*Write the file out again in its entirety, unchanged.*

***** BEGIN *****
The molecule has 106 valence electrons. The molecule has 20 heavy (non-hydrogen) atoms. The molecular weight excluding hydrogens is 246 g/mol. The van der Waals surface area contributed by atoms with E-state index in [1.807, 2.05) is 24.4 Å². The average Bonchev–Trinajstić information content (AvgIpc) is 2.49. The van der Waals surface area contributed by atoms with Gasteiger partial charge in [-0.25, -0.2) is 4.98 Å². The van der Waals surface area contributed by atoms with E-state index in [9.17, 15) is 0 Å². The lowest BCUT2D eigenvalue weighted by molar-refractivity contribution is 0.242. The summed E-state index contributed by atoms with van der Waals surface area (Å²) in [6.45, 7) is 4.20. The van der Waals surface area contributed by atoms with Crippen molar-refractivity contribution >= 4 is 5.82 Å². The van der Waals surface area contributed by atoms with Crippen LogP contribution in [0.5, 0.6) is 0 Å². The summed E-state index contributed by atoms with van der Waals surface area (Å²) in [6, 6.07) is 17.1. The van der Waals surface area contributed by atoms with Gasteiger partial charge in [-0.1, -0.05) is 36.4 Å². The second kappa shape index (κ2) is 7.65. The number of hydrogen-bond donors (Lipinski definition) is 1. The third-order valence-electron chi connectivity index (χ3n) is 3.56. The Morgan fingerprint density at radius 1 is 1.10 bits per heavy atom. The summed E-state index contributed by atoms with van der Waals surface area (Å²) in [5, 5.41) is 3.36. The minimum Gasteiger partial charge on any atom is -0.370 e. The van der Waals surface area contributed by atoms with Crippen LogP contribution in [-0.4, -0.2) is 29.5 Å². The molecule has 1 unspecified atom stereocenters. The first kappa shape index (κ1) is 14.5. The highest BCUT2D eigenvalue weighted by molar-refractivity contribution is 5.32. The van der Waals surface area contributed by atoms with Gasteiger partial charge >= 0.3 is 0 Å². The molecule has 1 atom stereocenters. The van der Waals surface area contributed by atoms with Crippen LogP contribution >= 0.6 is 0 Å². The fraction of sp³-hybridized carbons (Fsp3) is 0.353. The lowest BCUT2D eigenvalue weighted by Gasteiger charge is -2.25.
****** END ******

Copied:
The molecule has 106 valence electrons. The molecule has 20 heavy (non-hydrogen) atoms. The molecular weight excluding hydrogens is 246 g/mol. The van der Waals surface area contributed by atoms with E-state index in [1.807, 2.05) is 24.4 Å². The average Bonchev–Trinajstić information content (AvgIpc) is 2.49. The van der Waals surface area contributed by atoms with Gasteiger partial charge in [-0.25, -0.2) is 4.98 Å². The van der Waals surface area contributed by atoms with E-state index in [9.17, 15) is 0 Å². The lowest BCUT2D eigenvalue weighted by molar-refractivity contribution is 0.242. The summed E-state index contributed by atoms with van der Waals surface area (Å²) in [6.45, 7) is 4.20. The van der Waals surface area contributed by atoms with Crippen molar-refractivity contribution >= 4 is 5.82 Å². The van der Waals surface area contributed by atoms with Crippen LogP contribution in [0.5, 0.6) is 0 Å². The summed E-state index contributed by atoms with van der Waals surface area (Å²) in [6, 6.07) is 17.1. The van der Waals surface area contributed by atoms with Gasteiger partial charge in [-0.1, -0.05) is 36.4 Å². The second kappa shape index (κ2) is 7.65. The number of hydrogen-bond donors (Lipinski definition) is 1. The third-order valence-electron chi connectivity index (χ3n) is 3.56. The Morgan fingerprint density at radius 1 is 1.10 bits per heavy atom. The summed E-state index contributed by atoms with van der Waals surface area (Å²) in [5, 5.41) is 3.36. The minimum Gasteiger partial charge on any atom is -0.370 e. The van der Waals surface area contributed by atoms with Crippen LogP contribution in [-0.4, -0.2) is 29.5 Å². The molecule has 1 unspecified atom stereocenters. The first kappa shape index (κ1) is 14.5. The highest BCUT2D eigenvalue weighted by molar-refractivity contribution is 5.32. The van der Waals surface area contributed by atoms with Gasteiger partial charge >= 0.3 is 0 Å². The molecule has 1 atom stereocenters. The van der Waals surface area contributed by atoms with Crippen LogP contribution >= 0.6 is 0 Å². The fraction of sp³-hybridized carbons (Fsp3) is 0.353. The lowest BCUT2D eigenvalue weighted by Gasteiger charge is -2.25.